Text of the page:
Let’s Get Literal
Posted by Neal on June 25, 2004
Welcome to Literal-Minded. I’ve started this blog after a few months of guest-blogging on my brother Glen’s blog, Agoraphilia, and a few days of it at The Volokh Conspiracy. A while back, I thought it might be fun idea to do a linguistics-related blog, good for just writing about the kind of ideas that would ordinarily go into an observation journal and not be publication-worthy for a long time (if ever). I’ve since learned that this is, in fact, such a good idea that more linguistics blogs are appearing every month (see Language Log, and its list of other linguistics blogs). So now I have a new reason: If all these other people are doing linguistics blogs, then I can, too!
So, do I really take things too literally? Though I can certainly recognize figurative speech, I’ve come to realize that I do tend to take things much more literally than most people, and get snagged on the syntax, pronunciation or ambiguities of someone’s utterance if something strikes me as odd. It’s happened since I was a kid. I remember singing the first line of the song “Bingo” in kindergarten:
There was a farmer had a dog, and Bingo was his name-O.
It wasn’t the name-O that got to me so much (I could see that the O was just a syllable to fill out the meter), but the There was a farmer had a dog. While everyone else was singing with no apparent confusion at all, I was thinking, “There was a farmer … had a dog? Which is it: There was a farmer, or A farmer had a dog?” I just couldn’t get past the squishing together of the two thoughts. For me, there had to be a who between farmer and had, and with every repetition of the verse, from I-N-G-O to N-G-O to G-O to O to just the 5 claps, the strangeness hit me again.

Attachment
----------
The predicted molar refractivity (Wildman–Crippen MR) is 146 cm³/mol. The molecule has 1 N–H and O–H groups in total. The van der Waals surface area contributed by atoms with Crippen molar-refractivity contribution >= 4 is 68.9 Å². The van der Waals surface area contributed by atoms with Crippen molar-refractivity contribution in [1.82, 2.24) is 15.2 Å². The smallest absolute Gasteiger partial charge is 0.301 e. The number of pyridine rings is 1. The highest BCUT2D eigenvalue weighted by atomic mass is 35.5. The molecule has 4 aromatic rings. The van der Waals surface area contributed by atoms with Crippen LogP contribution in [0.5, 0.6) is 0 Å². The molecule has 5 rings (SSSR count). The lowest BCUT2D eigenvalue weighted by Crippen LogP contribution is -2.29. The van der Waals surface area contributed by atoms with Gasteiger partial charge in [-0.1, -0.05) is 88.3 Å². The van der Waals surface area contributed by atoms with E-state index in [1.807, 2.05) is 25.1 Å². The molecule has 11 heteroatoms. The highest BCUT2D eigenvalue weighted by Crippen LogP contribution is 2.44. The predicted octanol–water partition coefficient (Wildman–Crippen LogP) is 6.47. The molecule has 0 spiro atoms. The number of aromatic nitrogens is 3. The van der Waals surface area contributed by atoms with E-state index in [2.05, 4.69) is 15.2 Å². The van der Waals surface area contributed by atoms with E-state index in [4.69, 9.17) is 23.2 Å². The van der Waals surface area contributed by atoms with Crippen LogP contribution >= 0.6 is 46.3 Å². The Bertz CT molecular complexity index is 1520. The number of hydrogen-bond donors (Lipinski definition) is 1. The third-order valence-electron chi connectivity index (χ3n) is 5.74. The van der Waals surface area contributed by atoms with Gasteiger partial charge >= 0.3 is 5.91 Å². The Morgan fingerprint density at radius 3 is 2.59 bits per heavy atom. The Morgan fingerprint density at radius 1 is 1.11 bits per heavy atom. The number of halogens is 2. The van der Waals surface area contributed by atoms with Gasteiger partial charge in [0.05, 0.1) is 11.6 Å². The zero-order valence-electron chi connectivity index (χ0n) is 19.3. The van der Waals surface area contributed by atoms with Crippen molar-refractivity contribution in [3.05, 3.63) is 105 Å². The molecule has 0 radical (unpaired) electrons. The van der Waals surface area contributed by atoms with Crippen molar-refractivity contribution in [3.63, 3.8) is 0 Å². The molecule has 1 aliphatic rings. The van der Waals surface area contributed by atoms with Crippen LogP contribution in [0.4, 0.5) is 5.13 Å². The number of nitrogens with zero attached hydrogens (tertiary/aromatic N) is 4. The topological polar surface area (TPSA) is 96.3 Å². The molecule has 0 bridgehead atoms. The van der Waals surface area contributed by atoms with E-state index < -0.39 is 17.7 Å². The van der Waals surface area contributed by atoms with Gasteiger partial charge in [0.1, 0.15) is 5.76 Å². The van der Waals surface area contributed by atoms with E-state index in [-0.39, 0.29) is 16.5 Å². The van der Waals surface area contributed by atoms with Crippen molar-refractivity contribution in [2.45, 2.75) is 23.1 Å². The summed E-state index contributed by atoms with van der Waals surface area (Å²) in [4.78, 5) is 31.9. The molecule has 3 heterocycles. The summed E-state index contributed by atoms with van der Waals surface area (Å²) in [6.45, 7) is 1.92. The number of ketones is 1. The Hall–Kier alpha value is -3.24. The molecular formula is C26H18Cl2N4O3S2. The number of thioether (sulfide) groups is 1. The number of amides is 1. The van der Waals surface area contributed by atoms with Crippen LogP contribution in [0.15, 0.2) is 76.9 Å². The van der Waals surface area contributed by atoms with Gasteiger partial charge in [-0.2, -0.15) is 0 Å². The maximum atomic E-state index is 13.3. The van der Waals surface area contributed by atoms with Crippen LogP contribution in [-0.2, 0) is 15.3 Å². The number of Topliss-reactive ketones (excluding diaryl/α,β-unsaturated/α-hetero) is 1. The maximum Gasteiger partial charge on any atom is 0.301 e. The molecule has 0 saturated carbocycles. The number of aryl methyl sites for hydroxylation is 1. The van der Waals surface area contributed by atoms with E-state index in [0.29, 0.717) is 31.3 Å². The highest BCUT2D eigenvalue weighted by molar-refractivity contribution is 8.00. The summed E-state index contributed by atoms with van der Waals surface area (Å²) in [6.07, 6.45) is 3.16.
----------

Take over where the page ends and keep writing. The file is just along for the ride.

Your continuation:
And it stayed with me. Flash forward 20 years to my syntax II class in the Ohio State graduate linguistics program. The professor was talking about relative clauses with omitted relative pronouns. In standard English, he noted, they could only be omitted when the modified noun was acting as an object in the relative clause (for example, the book (that) I wrote, with the book acting as the missing direct object of wrote), but in some dialects it could happen when the modified noun acted as a subject. He had hardly finished the sentence when I said, “Oh! Like, There was a farmer had a dog!”
My first publication in a refereed journal was due to my literal-mindedness. The idea for the paper came when I was walking down High Street in Columbus and noticed the sign in the window of a bar and restaurant called Street Scene. The sign said, “A special place to eat and drink.” I laughed, because if “a book to read” is something which can be read, then “a place to eat” must be something which can be eaten. I pictured a towering, B-movie monster crashing down the street, lifting up the whole restaurant and eating it, bricks, diners, and all. But after the initial laugh, the question became why a place to eat was ambiguous in this way, while a book to read wasn’t.
Though many of my posts relate to literal interpretations of things, not all do. In particular, my sons Doug and Adam are a good source of linguistic data from people who are still learning the language. And anything that strikes me as linguistically interesting is fair game for an entry here. My wife will thank me: The more thoughts that get written up here, the fewer she’ll have to listen to!